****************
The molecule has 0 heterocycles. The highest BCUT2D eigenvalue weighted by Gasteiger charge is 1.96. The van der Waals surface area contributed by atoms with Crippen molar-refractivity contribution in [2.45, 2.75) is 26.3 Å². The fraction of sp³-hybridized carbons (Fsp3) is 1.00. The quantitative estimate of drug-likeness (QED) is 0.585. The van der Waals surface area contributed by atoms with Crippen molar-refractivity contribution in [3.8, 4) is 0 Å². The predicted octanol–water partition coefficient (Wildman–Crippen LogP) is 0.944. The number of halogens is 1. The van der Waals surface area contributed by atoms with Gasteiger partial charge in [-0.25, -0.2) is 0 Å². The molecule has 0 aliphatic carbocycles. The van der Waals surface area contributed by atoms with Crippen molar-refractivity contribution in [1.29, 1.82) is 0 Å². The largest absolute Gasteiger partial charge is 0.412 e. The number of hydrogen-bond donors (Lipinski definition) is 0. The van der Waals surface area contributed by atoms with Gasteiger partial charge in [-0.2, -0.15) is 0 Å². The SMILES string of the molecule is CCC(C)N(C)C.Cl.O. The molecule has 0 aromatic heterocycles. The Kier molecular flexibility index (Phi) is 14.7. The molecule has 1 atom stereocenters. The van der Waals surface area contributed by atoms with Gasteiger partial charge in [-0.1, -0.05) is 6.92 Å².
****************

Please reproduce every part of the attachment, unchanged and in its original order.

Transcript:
The molecule has 0 heterocycles. The highest BCUT2D eigenvalue weighted by Gasteiger charge is 1.96. The van der Waals surface area contributed by atoms with Crippen molar-refractivity contribution in [2.45, 2.75) is 26.3 Å². The fraction of sp³-hybridized carbons (Fsp3) is 1.00. The quantitative estimate of drug-likeness (QED) is 0.585. The van der Waals surface area contributed by atoms with Crippen molar-refractivity contribution in [3.8, 4) is 0 Å². The predicted octanol–water partition coefficient (Wildman–Crippen LogP) is 0.944. The number of halogens is 1. The van der Waals surface area contributed by atoms with Gasteiger partial charge in [-0.25, -0.2) is 0 Å². The molecule has 0 aliphatic carbocycles. The van der Waals surface area contributed by atoms with Crippen molar-refractivity contribution in [1.29, 1.82) is 0 Å². The largest absolute Gasteiger partial charge is 0.412 e. The number of hydrogen-bond donors (Lipinski definition) is 0. The van der Waals surface area contributed by atoms with Gasteiger partial charge in [-0.2, -0.15) is 0 Å². The SMILES string of the molecule is CCC(C)N(C)C.Cl.O. The molecule has 0 aromatic heterocycles. The Kier molecular flexibility index (Phi) is 14.7. The molecule has 1 atom stereocenters. The van der Waals surface area contributed by atoms with Gasteiger partial charge in [-0.1, -0.05) is 6.92 Å².